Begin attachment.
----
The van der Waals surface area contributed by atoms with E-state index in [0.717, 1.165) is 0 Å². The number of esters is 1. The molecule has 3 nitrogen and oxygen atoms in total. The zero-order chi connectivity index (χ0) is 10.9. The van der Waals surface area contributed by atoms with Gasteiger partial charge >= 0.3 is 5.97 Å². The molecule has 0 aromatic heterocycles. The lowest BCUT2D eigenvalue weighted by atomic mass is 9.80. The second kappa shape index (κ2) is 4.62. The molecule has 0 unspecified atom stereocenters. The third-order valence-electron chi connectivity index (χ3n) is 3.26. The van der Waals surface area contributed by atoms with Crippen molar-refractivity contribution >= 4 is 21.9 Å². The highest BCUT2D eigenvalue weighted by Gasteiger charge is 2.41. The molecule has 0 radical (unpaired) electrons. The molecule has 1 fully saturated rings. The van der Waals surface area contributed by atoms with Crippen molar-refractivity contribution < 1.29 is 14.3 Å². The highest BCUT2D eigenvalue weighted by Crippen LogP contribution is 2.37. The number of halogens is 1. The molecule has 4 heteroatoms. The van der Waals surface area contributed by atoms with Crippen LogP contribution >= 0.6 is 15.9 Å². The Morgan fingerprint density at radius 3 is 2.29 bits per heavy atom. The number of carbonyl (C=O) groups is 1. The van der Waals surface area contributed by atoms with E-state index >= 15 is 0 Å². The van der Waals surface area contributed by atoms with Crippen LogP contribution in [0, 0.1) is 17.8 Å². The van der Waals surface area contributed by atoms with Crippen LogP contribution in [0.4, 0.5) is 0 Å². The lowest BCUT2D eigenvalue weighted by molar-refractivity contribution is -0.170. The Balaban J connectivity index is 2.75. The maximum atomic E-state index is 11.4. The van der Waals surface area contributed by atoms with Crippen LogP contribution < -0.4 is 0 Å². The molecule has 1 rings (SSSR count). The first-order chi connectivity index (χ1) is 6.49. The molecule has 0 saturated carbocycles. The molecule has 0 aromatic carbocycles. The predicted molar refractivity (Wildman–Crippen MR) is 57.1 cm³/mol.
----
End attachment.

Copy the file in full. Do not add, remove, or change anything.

The van der Waals surface area contributed by atoms with E-state index in [0.717, 1.165) is 0 Å². The number of esters is 1. The molecule has 3 nitrogen and oxygen atoms in total. The zero-order chi connectivity index (χ0) is 10.9. The van der Waals surface area contributed by atoms with Gasteiger partial charge >= 0.3 is 5.97 Å². The molecule has 0 aromatic heterocycles. The lowest BCUT2D eigenvalue weighted by atomic mass is 9.80. The second kappa shape index (κ2) is 4.62. The molecule has 0 unspecified atom stereocenters. The third-order valence-electron chi connectivity index (χ3n) is 3.26. The van der Waals surface area contributed by atoms with Crippen molar-refractivity contribution >= 4 is 21.9 Å². The highest BCUT2D eigenvalue weighted by Gasteiger charge is 2.41. The molecule has 0 radical (unpaired) electrons. The molecule has 1 fully saturated rings. The van der Waals surface area contributed by atoms with Crippen molar-refractivity contribution < 1.29 is 14.3 Å². The highest BCUT2D eigenvalue weighted by Crippen LogP contribution is 2.37. The number of halogens is 1. The molecule has 4 heteroatoms. The van der Waals surface area contributed by atoms with Crippen LogP contribution >= 0.6 is 15.9 Å². The Morgan fingerprint density at radius 3 is 2.29 bits per heavy atom. The number of carbonyl (C=O) groups is 1. The van der Waals surface area contributed by atoms with E-state index >= 15 is 0 Å². The van der Waals surface area contributed by atoms with Crippen LogP contribution in [0, 0.1) is 17.8 Å². The van der Waals surface area contributed by atoms with Crippen LogP contribution in [0.4, 0.5) is 0 Å². The lowest BCUT2D eigenvalue weighted by molar-refractivity contribution is -0.170. The Balaban J connectivity index is 2.75. The maximum atomic E-state index is 11.4. The van der Waals surface area contributed by atoms with Crippen LogP contribution < -0.4 is 0 Å². The molecule has 1 rings (SSSR count). The first-order chi connectivity index (χ1) is 6.49. The molecule has 0 saturated carbocycles. The molecule has 0 aromatic carbocycles. The predicted molar refractivity (Wildman–Crippen MR) is 57.1 cm³/mol.